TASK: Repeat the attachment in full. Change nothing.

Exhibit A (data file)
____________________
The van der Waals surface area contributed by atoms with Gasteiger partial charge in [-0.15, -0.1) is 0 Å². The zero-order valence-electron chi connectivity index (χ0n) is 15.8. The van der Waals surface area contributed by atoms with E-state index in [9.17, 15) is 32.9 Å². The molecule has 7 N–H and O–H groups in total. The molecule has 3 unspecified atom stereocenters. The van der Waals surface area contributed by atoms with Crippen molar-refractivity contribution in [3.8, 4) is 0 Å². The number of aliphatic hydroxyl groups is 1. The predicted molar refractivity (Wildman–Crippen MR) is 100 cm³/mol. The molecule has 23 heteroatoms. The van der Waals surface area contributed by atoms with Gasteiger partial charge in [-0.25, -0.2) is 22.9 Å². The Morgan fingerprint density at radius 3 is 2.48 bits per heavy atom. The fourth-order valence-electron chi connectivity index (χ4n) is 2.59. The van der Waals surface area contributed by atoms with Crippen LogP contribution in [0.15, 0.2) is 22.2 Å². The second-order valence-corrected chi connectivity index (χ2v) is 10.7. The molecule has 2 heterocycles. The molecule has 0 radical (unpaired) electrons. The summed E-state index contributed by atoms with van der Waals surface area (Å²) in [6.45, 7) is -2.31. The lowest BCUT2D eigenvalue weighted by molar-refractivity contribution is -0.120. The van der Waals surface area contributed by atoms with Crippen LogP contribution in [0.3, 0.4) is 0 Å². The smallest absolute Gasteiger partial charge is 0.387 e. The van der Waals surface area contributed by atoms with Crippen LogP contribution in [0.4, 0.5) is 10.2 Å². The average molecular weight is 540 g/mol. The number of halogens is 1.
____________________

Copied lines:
The van der Waals surface area contributed by atoms with Gasteiger partial charge in [-0.15, -0.1) is 0 Å². The zero-order valence-electron chi connectivity index (χ0n) is 15.8. The van der Waals surface area contributed by atoms with E-state index in [9.17, 15) is 32.9 Å². The molecule has 7 N–H and O–H groups in total. The molecule has 3 unspecified atom stereocenters. The van der Waals surface area contributed by atoms with Crippen molar-refractivity contribution in [3.8, 4) is 0 Å². The number of aliphatic hydroxyl groups is 1. The predicted molar refractivity (Wildman–Crippen MR) is 100 cm³/mol. The molecule has 23 heteroatoms. The van der Waals surface area contributed by atoms with Gasteiger partial charge in [-0.25, -0.2) is 22.9 Å². The Morgan fingerprint density at radius 3 is 2.48 bits per heavy atom. The fourth-order valence-electron chi connectivity index (χ4n) is 2.59. The van der Waals surface area contributed by atoms with Crippen LogP contribution in [0.15, 0.2) is 22.2 Å². The second-order valence-corrected chi connectivity index (χ2v) is 10.7. The molecule has 2 heterocycles. The molecule has 0 radical (unpaired) electrons. The summed E-state index contributed by atoms with van der Waals surface area (Å²) in [6.45, 7) is -2.31. The lowest BCUT2D eigenvalue weighted by molar-refractivity contribution is -0.120. The van der Waals surface area contributed by atoms with Crippen LogP contribution in [0.3, 0.4) is 0 Å². The smallest absolute Gasteiger partial charge is 0.387 e. The van der Waals surface area contributed by atoms with Crippen LogP contribution in [0.4, 0.5) is 10.2 Å². The average molecular weight is 540 g/mol. The number of halogens is 1.